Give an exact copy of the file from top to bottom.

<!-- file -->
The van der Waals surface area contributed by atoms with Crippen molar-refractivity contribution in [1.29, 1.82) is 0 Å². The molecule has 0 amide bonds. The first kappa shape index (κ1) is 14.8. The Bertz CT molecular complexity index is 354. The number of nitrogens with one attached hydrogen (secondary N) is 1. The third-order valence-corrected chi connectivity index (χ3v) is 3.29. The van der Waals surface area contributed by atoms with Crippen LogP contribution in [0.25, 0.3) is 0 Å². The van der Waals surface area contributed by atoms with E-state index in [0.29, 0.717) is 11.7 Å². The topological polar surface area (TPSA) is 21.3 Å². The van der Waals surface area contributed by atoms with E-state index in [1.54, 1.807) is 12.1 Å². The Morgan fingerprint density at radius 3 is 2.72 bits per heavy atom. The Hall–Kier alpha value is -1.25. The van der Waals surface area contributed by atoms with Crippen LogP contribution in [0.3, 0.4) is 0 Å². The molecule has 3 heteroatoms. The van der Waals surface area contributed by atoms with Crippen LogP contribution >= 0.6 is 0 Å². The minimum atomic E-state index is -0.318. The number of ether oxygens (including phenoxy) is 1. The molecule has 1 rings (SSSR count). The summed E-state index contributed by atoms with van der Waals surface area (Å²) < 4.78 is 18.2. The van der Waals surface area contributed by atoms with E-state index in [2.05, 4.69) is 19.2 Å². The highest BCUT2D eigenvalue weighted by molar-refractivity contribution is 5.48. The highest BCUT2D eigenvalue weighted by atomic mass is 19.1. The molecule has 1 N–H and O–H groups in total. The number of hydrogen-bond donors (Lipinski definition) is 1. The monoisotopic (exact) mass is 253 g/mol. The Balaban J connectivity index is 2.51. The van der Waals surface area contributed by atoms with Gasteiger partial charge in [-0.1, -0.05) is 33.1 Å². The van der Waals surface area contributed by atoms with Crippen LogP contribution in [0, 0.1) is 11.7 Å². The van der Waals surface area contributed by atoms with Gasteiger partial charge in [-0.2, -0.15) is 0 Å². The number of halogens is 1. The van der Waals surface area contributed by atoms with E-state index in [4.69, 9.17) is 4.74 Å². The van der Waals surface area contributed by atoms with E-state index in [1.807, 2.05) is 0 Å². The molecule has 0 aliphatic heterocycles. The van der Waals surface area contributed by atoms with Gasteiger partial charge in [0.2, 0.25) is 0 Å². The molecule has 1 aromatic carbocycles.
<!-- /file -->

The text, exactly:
The van der Waals surface area contributed by atoms with Crippen molar-refractivity contribution in [1.29, 1.82) is 0 Å². The molecule has 0 amide bonds. The first kappa shape index (κ1) is 14.8. The Bertz CT molecular complexity index is 354. The number of nitrogens with one attached hydrogen (secondary N) is 1. The third-order valence-corrected chi connectivity index (χ3v) is 3.29. The van der Waals surface area contributed by atoms with Crippen LogP contribution in [0.25, 0.3) is 0 Å². The van der Waals surface area contributed by atoms with E-state index in [0.29, 0.717) is 11.7 Å². The topological polar surface area (TPSA) is 21.3 Å². The van der Waals surface area contributed by atoms with E-state index in [1.54, 1.807) is 12.1 Å². The Morgan fingerprint density at radius 3 is 2.72 bits per heavy atom. The Hall–Kier alpha value is -1.25. The van der Waals surface area contributed by atoms with Crippen LogP contribution in [0.3, 0.4) is 0 Å². The molecule has 3 heteroatoms. The van der Waals surface area contributed by atoms with Crippen LogP contribution >= 0.6 is 0 Å². The minimum atomic E-state index is -0.318. The number of ether oxygens (including phenoxy) is 1. The molecule has 1 rings (SSSR count). The summed E-state index contributed by atoms with van der Waals surface area (Å²) < 4.78 is 18.2. The van der Waals surface area contributed by atoms with E-state index in [2.05, 4.69) is 19.2 Å². The highest BCUT2D eigenvalue weighted by molar-refractivity contribution is 5.48. The highest BCUT2D eigenvalue weighted by atomic mass is 19.1. The molecule has 1 N–H and O–H groups in total. The number of hydrogen-bond donors (Lipinski definition) is 1. The monoisotopic (exact) mass is 253 g/mol. The Balaban J connectivity index is 2.51. The van der Waals surface area contributed by atoms with Gasteiger partial charge in [-0.1, -0.05) is 33.1 Å². The van der Waals surface area contributed by atoms with Crippen LogP contribution in [0, 0.1) is 11.7 Å². The van der Waals surface area contributed by atoms with Gasteiger partial charge in [-0.2, -0.15) is 0 Å². The number of halogens is 1. The van der Waals surface area contributed by atoms with E-state index in [4.69, 9.17) is 4.74 Å². The van der Waals surface area contributed by atoms with E-state index in [1.807, 2.05) is 0 Å². The molecule has 0 aliphatic heterocycles. The van der Waals surface area contributed by atoms with Gasteiger partial charge in [0.2, 0.25) is 0 Å². The molecule has 1 aromatic carbocycles.